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Letter to the editor: Tribute to Valerie Giles

At her core Valerie was quite at ease being a very B.C. gal, a fundamentally decent soul very much grounded here.
Valerie Giles web
Valerie Giles, local historian and former Prince George Citizen columnist, is interviewed by the local television station in February, 2016 where she talked about the history of The Prince George Citizen on its 100th anniversary.

Your reporting on the regrettable loss to Prince George of Valerie Giles was much appreciated by people like me who are friends of hers now grieving. Otherwise, we would not easily have learned that, as we feel deeply, in her passing early last month. Prince George (and we) lost a rare, and very special, person. So I am writing you now to pay a sentimental tribute to that unique individual I am glad to call my friend.

Dating back to the late 1960s, the Valerie I knew, beginning at UBC – and notwithstanding her academic and other achievements along the way, together with significant career projects as a professional communicator - first and foremost was a warm, caring and supportive friend to many. Throughout a lifetime of unique experience she befriended, and in numerous instances kept in frequent contact with, a large and diverse cross-section of people across Canada, as well as abroad.  Her collection of friends and admirers, latterly including former prime minister John Turner in retirement, began in earnest when, as a young adult residing in Metro Vancouver, she embraced her parents’ demonstrable interest in party politics – especially focused on the Liberal Party both provincially and federally. The resulting allegiance to public affairs kept Valerie active in, and alert about, the political world, not least including engagement about the advancement of women. 

For at least two decades before her career path veered north to Prince George (attracted by what she found to be an exciting assignment as a key staffer supporting the founding president of UNBC), prior to concentrating on graduate studies that eventually led to a doctorate she honed her skills as a communicator in a variety of business and other contexts. This included a valued Ottawa stint inside the office of none other than the Prime Minister of Canada. And it also involved her venturing as far away as Hong Kong for an eye-opening job in educational administration there.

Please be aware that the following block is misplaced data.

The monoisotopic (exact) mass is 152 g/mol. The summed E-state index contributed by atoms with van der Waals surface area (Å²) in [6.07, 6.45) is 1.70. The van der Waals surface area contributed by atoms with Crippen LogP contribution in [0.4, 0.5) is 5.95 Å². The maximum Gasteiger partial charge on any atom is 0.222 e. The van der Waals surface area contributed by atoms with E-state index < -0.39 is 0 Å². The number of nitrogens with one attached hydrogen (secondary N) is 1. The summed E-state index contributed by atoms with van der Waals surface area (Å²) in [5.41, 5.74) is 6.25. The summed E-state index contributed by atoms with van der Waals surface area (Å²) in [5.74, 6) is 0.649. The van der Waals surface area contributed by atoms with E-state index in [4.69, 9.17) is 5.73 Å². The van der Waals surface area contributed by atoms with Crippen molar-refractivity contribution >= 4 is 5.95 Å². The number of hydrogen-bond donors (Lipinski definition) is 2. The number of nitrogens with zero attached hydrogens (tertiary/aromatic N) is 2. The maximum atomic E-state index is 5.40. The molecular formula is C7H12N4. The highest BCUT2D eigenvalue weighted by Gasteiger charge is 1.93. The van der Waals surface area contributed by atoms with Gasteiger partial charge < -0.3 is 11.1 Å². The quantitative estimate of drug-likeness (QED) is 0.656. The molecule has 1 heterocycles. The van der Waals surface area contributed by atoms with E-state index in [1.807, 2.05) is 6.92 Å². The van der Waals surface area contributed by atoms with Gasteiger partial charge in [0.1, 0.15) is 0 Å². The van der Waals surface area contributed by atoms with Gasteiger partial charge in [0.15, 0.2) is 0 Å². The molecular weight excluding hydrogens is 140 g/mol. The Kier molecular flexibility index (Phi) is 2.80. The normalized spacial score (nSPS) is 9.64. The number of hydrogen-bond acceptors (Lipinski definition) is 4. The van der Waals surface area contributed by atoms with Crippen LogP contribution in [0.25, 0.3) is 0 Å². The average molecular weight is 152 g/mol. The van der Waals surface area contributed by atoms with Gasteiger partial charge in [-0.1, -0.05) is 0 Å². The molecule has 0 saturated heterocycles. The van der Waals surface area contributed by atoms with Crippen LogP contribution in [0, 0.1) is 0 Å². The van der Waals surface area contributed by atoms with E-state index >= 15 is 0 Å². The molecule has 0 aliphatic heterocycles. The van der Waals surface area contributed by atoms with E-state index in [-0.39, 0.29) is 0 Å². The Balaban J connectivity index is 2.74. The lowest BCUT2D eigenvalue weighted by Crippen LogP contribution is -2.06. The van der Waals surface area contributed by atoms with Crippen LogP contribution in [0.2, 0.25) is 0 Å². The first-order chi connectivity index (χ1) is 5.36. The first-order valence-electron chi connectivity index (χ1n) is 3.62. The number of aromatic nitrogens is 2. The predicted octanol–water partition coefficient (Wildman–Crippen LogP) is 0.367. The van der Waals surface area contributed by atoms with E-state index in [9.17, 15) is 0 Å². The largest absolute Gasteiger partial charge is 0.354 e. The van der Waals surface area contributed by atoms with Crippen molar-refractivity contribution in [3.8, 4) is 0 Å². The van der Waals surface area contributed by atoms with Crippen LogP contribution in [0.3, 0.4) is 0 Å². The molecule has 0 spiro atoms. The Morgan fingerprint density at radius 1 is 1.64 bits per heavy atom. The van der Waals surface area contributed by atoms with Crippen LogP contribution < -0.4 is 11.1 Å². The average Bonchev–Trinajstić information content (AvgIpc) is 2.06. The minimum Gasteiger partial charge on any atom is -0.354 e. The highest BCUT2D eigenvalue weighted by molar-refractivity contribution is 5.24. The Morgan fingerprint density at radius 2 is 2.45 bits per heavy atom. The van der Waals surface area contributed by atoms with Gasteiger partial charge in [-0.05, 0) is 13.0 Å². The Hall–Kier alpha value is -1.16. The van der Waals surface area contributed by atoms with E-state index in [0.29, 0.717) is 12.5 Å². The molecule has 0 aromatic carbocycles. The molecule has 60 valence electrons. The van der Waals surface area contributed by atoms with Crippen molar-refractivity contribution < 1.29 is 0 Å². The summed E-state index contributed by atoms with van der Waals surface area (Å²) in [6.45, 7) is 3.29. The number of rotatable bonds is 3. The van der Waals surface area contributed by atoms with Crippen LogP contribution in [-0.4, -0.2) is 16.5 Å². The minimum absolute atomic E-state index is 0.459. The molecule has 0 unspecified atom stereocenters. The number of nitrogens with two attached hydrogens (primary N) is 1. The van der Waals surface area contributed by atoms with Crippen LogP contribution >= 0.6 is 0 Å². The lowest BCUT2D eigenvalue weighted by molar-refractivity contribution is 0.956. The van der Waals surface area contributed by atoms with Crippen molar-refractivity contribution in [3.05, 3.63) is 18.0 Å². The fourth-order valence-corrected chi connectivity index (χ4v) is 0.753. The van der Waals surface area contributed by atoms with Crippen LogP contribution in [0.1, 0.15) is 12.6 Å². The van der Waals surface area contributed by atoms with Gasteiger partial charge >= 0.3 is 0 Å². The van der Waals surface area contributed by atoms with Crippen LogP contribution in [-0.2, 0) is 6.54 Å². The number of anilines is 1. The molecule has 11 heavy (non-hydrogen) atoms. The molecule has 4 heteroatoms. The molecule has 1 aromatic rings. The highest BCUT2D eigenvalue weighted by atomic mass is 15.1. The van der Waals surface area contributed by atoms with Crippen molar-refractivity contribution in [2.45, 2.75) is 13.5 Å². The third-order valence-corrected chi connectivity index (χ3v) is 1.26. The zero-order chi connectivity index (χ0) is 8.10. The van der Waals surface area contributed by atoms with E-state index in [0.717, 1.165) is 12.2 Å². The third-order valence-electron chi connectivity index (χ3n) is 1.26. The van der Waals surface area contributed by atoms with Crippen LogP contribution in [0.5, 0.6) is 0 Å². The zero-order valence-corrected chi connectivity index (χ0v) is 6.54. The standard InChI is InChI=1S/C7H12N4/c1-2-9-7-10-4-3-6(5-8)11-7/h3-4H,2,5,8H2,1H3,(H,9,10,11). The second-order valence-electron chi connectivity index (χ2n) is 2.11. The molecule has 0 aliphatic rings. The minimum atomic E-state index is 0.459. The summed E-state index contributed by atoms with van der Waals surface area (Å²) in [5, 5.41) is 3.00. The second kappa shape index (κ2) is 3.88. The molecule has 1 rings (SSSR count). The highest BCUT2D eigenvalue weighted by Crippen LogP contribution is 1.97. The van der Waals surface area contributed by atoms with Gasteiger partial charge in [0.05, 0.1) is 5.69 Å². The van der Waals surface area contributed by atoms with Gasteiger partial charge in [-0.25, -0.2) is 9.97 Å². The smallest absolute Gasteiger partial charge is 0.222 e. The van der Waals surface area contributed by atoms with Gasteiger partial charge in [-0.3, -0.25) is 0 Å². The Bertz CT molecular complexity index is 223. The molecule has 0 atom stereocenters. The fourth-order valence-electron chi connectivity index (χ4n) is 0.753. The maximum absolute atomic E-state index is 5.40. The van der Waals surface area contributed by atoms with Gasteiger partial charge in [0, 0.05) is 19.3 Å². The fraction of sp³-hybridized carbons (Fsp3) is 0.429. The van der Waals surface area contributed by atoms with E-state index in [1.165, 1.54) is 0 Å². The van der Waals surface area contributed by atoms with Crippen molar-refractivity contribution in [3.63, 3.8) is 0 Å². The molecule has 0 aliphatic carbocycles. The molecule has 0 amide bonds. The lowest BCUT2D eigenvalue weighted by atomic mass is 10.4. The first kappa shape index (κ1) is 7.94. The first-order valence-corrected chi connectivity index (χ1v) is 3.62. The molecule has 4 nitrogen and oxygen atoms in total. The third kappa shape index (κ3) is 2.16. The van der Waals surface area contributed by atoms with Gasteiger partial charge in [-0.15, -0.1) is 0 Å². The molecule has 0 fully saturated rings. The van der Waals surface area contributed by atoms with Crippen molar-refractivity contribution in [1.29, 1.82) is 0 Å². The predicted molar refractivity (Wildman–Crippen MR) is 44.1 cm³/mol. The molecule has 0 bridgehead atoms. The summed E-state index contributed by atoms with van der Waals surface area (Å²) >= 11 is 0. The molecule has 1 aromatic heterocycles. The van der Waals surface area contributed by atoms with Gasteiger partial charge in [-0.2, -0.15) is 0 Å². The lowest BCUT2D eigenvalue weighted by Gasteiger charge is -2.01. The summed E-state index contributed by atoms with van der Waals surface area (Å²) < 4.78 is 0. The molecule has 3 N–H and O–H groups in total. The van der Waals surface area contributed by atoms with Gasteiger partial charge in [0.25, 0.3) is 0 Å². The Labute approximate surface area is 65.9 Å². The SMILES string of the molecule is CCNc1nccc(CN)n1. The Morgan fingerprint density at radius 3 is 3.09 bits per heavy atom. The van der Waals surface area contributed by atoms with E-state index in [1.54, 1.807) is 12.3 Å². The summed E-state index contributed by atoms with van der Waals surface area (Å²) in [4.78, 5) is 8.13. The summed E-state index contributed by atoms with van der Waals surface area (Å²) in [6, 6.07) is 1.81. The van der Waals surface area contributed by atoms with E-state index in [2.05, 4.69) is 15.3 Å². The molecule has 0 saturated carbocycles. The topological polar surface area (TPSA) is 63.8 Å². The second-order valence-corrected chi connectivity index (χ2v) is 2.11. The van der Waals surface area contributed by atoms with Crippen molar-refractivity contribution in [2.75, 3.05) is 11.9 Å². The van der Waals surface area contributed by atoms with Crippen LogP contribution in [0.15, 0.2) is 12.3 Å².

Her background here in Canada and internationally distant from her origins in North Delta before Prince George surely shaped the far from ordinary personality of the Valerie that those who met and worked with her in your city since the early 1990s encountered. Like many others near and far, they undoubtedly found appealing her unapologetic quirks and fervent opinions.  Yet the politics, the broadening travel and accumulation of enviable career experience which reinforced her strong character at the same time did not dilute her essence.

At her core Valerie was quite at ease being a very B.C. gal, a fundamentally decent soul very much grounded here. Indeed, she was a proud British Columbian who in mind and heart did not stray far from the comfort of her roots. That comfort meant endearing loyalty she always showed particularly to those locally hereabouts who were privileged to have shared some of her foundational years. In addition, this homage to Valerie Giles referring to what made her comfortable would not be complete without paying attention to her incomparable dedication to the animal world. My most memorable image of her, to which anyone who knew her at home would attest the accuracy, forever will remain that of an indomitable spirit who welcomed the adoption of handfuls of mutts and felines who, of course, commanded her enduring affection and attention domestically. Furthermore, conscious of the current perilous global threat to honeybees, over the last few years she even became a beekeeper.

Valerie Giles made both a noticeable and a notable difference to many. She is missed and will be remembered fondly.

J. Gerard (Gerry) Lenoski